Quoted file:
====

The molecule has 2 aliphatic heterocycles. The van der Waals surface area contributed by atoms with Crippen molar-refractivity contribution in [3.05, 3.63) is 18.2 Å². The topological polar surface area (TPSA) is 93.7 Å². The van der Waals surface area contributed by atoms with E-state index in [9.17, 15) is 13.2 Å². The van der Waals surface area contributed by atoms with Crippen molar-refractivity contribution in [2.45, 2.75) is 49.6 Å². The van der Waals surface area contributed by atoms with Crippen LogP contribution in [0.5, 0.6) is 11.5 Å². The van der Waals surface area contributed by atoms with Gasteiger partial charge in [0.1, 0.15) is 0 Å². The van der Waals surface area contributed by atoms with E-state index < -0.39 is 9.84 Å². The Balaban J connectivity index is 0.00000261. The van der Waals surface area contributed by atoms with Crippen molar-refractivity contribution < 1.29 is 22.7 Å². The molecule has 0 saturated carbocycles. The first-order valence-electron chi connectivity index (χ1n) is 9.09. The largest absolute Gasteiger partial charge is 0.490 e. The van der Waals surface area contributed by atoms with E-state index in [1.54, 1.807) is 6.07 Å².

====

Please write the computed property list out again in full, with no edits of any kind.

The molecule has 2 aliphatic heterocycles. The van der Waals surface area contributed by atoms with Crippen molar-refractivity contribution in [3.05, 3.63) is 18.2 Å². The topological polar surface area (TPSA) is 93.7 Å². The van der Waals surface area contributed by atoms with E-state index in [9.17, 15) is 13.2 Å². The van der Waals surface area contributed by atoms with Crippen molar-refractivity contribution in [2.45, 2.75) is 49.6 Å². The van der Waals surface area contributed by atoms with Crippen LogP contribution in [0.5, 0.6) is 11.5 Å². The van der Waals surface area contributed by atoms with Gasteiger partial charge in [0.1, 0.15) is 0 Å². The van der Waals surface area contributed by atoms with E-state index < -0.39 is 9.84 Å². The Balaban J connectivity index is 0.00000261. The van der Waals surface area contributed by atoms with Crippen molar-refractivity contribution < 1.29 is 22.7 Å². The molecule has 0 saturated carbocycles. The first-order valence-electron chi connectivity index (χ1n) is 9.09. The largest absolute Gasteiger partial charge is 0.490 e. The van der Waals surface area contributed by atoms with E-state index in [1.54, 1.807) is 6.07 Å².